The U.S. Department of Justice is taking a hard line with states that pass restrictive voting laws, which is good news for disadvantaged Americans who want their right to vote protected.
Using its powers under the 1965 Voting Rights Act, the Justice Department announced last week that it's blocking a South Carolina law requiring voters to produce government-issued photo identification at the polls. The state is one of several that have imposed such restrictions on the flimsy grounds that they will discourage the extremely rare crime of impersonating a registered voter.
The restrictions are most likely to affect people without a driver's license — generally the poor, young, and old. They will be forced to jump through time-consuming and potentially costly hoops to keep their right to vote, all to solve a problem that hardly seems to exist.
Incoming Philadelphia City Commissioner Stephanie Singer made that point recently in decrying Republican efforts to pass similar restrictions in the Pennsylvania legislature. Singer's job is to promote widespread, informed, and honest participation in elections, and unlike many of her predecessors in the office, she seems to be taking it seriously.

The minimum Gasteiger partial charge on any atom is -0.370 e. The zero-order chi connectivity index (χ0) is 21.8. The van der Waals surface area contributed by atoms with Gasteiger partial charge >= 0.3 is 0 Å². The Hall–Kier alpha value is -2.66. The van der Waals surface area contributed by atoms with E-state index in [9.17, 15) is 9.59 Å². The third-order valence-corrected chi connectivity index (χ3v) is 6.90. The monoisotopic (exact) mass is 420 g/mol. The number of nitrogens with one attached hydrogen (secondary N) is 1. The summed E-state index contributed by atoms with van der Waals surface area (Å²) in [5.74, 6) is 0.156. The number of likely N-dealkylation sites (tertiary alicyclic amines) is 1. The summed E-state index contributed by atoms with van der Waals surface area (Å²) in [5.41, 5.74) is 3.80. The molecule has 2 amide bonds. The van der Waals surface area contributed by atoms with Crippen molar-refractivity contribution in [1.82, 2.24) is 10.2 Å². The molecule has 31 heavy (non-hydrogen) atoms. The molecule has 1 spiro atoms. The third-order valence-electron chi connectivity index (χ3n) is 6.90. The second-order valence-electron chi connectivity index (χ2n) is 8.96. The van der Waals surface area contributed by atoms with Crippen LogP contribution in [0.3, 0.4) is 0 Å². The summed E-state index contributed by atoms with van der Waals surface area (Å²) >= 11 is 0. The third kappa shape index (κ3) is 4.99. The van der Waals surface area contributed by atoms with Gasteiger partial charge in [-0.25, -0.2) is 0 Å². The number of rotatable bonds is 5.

In South Carolina, with a history of legalized discrimination and many poor minority voters, the new requirement would wrongly discourage the exercise of the most fundamental right in our democracy. Pennsylvania is not covered by all the provisions of the 1965 Voting Rights Act, but the Justice Department's move lends support to Pennsylvanians, like Singer, who are opposing such restrictions here.
Though their details vary from state to state, voter ID laws all tend to discourage a certain type of voter from showing up on Election Day. It's no coincidence that these new burdens on young and disadvantaged voters, who generally lean Democratic, are being imposed by state governments controlled by Republicans. And it's no coincidence that the Voting Rights Act is under attack by conservative judicial activists, who want the Supreme Court to strike it down.
The court gave carte blanche to burdensome voter ID requirements in a 2008 case from Indiana. It did so even though Indiana, like South Carolina, could not document a single case of voter impersonation, and the new rules immediately disenfranchised at least 40,000 eligible voters. In Pennsylvania, as many as 700,000 could be stripped of their voting rights if legislators proceed with a similar measure.
In a nation where only about half the eligible population shows up